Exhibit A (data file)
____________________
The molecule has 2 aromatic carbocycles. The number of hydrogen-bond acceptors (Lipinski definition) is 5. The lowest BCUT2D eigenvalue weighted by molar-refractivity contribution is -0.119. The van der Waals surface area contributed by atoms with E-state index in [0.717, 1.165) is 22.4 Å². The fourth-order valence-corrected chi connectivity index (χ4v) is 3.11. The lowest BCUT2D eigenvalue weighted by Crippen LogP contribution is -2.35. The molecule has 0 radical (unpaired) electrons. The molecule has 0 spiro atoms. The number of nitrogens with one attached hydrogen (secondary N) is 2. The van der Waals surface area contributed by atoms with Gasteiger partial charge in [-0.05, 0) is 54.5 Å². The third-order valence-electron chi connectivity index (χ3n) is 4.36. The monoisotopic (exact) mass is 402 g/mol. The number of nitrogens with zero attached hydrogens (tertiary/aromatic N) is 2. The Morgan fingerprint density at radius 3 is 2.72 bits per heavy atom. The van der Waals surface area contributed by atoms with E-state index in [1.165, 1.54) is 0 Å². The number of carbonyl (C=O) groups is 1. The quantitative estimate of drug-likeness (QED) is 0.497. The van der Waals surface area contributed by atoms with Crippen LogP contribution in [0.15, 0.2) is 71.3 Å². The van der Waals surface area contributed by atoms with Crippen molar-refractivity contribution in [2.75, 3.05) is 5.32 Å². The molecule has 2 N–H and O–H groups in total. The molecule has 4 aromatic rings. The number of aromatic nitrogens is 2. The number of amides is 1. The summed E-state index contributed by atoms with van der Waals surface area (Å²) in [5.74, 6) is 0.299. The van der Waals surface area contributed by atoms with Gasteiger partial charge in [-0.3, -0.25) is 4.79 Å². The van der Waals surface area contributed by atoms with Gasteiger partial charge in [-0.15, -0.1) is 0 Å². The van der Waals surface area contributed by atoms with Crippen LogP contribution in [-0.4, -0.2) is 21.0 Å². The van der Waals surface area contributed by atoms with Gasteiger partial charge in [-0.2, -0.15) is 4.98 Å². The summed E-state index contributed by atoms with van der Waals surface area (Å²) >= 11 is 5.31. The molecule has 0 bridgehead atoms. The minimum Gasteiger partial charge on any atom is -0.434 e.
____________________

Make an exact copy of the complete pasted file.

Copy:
The molecule has 2 aromatic carbocycles. The number of hydrogen-bond acceptors (Lipinski definition) is 5. The lowest BCUT2D eigenvalue weighted by molar-refractivity contribution is -0.119. The van der Waals surface area contributed by atoms with E-state index in [0.717, 1.165) is 22.4 Å². The fourth-order valence-corrected chi connectivity index (χ4v) is 3.11. The lowest BCUT2D eigenvalue weighted by Crippen LogP contribution is -2.35. The molecule has 0 radical (unpaired) electrons. The molecule has 0 spiro atoms. The number of nitrogens with one attached hydrogen (secondary N) is 2. The van der Waals surface area contributed by atoms with Gasteiger partial charge in [-0.05, 0) is 54.5 Å². The third-order valence-electron chi connectivity index (χ3n) is 4.36. The monoisotopic (exact) mass is 402 g/mol. The number of nitrogens with zero attached hydrogens (tertiary/aromatic N) is 2. The Morgan fingerprint density at radius 3 is 2.72 bits per heavy atom. The van der Waals surface area contributed by atoms with E-state index in [1.165, 1.54) is 0 Å². The number of carbonyl (C=O) groups is 1. The quantitative estimate of drug-likeness (QED) is 0.497. The van der Waals surface area contributed by atoms with Crippen LogP contribution in [0.15, 0.2) is 71.3 Å². The van der Waals surface area contributed by atoms with Crippen molar-refractivity contribution in [2.75, 3.05) is 5.32 Å². The molecule has 2 N–H and O–H groups in total. The molecule has 4 aromatic rings. The number of aromatic nitrogens is 2. The number of amides is 1. The summed E-state index contributed by atoms with van der Waals surface area (Å²) in [5.74, 6) is 0.299. The van der Waals surface area contributed by atoms with Gasteiger partial charge in [-0.3, -0.25) is 4.79 Å². The van der Waals surface area contributed by atoms with Gasteiger partial charge in [-0.15, -0.1) is 0 Å². The van der Waals surface area contributed by atoms with Crippen LogP contribution in [-0.4, -0.2) is 21.0 Å². The van der Waals surface area contributed by atoms with Gasteiger partial charge in [-0.2, -0.15) is 4.98 Å². The summed E-state index contributed by atoms with van der Waals surface area (Å²) >= 11 is 5.31. The molecule has 0 bridgehead atoms. The minimum Gasteiger partial charge on any atom is -0.434 e.